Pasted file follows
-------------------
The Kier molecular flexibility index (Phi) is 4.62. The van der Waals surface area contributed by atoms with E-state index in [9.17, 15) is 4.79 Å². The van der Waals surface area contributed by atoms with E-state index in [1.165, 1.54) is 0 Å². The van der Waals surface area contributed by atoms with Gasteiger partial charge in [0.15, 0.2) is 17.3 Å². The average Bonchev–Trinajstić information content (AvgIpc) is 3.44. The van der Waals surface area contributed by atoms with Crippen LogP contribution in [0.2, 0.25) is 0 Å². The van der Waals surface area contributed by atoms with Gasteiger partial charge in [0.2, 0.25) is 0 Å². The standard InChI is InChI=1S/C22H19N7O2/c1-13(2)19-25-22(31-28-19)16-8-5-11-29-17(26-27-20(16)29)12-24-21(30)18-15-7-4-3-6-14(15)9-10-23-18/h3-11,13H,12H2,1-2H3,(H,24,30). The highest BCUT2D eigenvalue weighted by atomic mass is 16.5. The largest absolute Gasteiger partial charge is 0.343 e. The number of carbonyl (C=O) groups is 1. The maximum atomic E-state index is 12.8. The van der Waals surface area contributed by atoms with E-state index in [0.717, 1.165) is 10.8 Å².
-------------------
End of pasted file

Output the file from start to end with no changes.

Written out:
The Kier molecular flexibility index (Phi) is 4.62. The van der Waals surface area contributed by atoms with E-state index in [9.17, 15) is 4.79 Å². The van der Waals surface area contributed by atoms with E-state index in [1.165, 1.54) is 0 Å². The van der Waals surface area contributed by atoms with Gasteiger partial charge in [0.15, 0.2) is 17.3 Å². The average Bonchev–Trinajstić information content (AvgIpc) is 3.44. The van der Waals surface area contributed by atoms with Crippen LogP contribution in [0.2, 0.25) is 0 Å². The van der Waals surface area contributed by atoms with Gasteiger partial charge in [0.2, 0.25) is 0 Å². The standard InChI is InChI=1S/C22H19N7O2/c1-13(2)19-25-22(31-28-19)16-8-5-11-29-17(26-27-20(16)29)12-24-21(30)18-15-7-4-3-6-14(15)9-10-23-18/h3-11,13H,12H2,1-2H3,(H,24,30). The highest BCUT2D eigenvalue weighted by atomic mass is 16.5. The largest absolute Gasteiger partial charge is 0.343 e. The number of carbonyl (C=O) groups is 1. The maximum atomic E-state index is 12.8. The van der Waals surface area contributed by atoms with E-state index in [0.717, 1.165) is 10.8 Å².